Launch LabVIEW by click-starting on your Windows toolbar and navigating to ‘All Programs.’ From the program directory, click ‘National Instruments LabVIEW 2011 SP1.’ The ‘Getting Started’ window is divided in half from left to right. On the left is the ‘Files’ section and on the right is the ‘Resources’ section. In the ‘Files’ section, under ‘New,’ you can create a blank VI, project, or module-specific project, or you can select the ‘More’ folder to start from one of the many LabVIEW templates. In the ‘Resources’ section, you can find additional tools for getting started, ranging from online discussion forums to a comprehensive library of example programs that are shipped with LabVIEW.
The front panel window
When a user opens a new or an existing VI, the front panel window of the VI appears and it now functions as the graphical user interface of the VI. The source code that runs the front panel can be found on the block diagram. The front panel window contains a toolbar across the top and a ‘Controls’ palette that you can access by right-clicking anywhere on the front panel. After opening the ‘Controls’ palette, you can use it to place controls and indicators on the front panel.
Controls and indicators
Controls are the interactive input terminals such as knobs, push buttons, dials and other input devices, while indicators are the interactive output terminals of the VI such as graphs, LEDs and other displays. Controls simulate instrument input devices and supply the block diagram with data. Indicators simulate instrument output devices along with displaying data, which the block diagram acquires.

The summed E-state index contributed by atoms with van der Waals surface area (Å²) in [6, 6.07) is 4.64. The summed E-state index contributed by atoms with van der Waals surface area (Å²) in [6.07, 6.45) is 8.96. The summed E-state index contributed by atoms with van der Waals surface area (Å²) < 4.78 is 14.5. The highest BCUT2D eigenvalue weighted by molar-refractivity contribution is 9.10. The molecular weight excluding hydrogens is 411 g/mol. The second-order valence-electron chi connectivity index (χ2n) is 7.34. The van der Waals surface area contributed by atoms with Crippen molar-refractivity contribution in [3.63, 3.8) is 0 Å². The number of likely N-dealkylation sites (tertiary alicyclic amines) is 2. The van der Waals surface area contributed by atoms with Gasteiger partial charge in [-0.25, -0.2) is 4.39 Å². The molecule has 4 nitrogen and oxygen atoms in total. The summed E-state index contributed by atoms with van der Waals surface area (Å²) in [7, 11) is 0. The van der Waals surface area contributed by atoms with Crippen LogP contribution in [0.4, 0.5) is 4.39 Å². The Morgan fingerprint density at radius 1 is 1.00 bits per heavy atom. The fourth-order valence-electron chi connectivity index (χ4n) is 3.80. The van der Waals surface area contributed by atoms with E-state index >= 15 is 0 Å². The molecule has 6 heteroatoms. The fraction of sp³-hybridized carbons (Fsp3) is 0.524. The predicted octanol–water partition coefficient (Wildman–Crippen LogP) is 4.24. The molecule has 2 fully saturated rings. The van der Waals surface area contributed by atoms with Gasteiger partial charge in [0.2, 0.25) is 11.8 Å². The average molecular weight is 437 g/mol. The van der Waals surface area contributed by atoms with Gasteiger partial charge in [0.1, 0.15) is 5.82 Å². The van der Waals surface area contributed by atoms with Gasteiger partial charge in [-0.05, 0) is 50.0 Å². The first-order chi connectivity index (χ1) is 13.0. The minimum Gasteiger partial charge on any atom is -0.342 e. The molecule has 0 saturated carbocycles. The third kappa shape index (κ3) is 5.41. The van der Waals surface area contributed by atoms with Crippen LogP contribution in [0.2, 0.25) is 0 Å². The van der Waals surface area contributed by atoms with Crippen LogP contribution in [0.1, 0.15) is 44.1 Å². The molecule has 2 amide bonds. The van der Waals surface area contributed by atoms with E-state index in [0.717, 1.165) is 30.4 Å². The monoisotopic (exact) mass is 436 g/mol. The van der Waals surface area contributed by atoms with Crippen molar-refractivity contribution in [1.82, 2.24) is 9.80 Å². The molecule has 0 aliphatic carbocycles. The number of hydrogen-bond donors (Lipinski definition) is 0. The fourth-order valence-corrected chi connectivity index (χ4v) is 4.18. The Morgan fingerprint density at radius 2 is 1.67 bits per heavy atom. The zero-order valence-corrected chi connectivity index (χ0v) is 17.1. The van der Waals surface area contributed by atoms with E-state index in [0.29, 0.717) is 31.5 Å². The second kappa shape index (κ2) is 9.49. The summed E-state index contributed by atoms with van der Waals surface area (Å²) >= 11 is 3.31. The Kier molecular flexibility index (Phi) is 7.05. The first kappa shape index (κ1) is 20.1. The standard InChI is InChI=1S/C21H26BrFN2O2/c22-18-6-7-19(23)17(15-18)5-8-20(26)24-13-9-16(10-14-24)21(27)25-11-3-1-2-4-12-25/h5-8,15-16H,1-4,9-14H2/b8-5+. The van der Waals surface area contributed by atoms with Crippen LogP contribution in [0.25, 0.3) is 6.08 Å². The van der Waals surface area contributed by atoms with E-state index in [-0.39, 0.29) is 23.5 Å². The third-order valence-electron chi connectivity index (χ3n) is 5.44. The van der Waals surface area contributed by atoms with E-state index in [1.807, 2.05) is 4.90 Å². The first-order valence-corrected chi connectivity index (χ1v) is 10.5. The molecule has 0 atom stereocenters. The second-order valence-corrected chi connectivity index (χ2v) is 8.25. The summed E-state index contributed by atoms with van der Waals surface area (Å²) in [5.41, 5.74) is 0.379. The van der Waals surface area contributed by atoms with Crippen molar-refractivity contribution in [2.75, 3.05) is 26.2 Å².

Every indicator and control has a data type associated with it. To use an example, the Trigger (sec) horizontal slide is a numeric data type. If you double-click the Trigger control, then LabVIEW jumps to the terminal location on the block diagram. The most commonly used data types are numeric, Boolean value and string.
The block diagram window
When the user creates or opens a new VI, the front panel automatically opens up. To bring up the block diagram, select Window -> Show Block Diagram from the menu bar. Alternatively, you can switch/toggle between the front panel and the block diagram by pressing Ctrl+E.
The components included in a block diagram include functions, sub-VIs, terminals, structures, constants and wires that transfer data among other block diagram objects. A tool is a special operating mode of the mouse cursor, so the operating mode of the cursor corresponds to the icon of the tool selected. The current position of the mouse determines LabVIEW’s tool selection. You can manually choose the tool you need by selecting it on the ‘Tools’ palette (from the menu bar, select View»Tools Palette). The drag and drop functionality allows you to place objects on the block diagram by simply dragging and dropping them from the ‘Functions’ palette. This automatically appears when you right-click anywhere on the block diagram workspace with its code containing provisions for functions, constants, structures and some sub VIs.
Functions are the fundamental operating elements of LabVIEW. They possess neither a front-panel window nor one for the block diagram, but they do come with input and output terminals for passing data in and out—similar to controls and indicators. The functions in the ‘Functions’ palette are cleverly arranged in groups based on the type of function they perform, thus making the interface extremely user-friendly.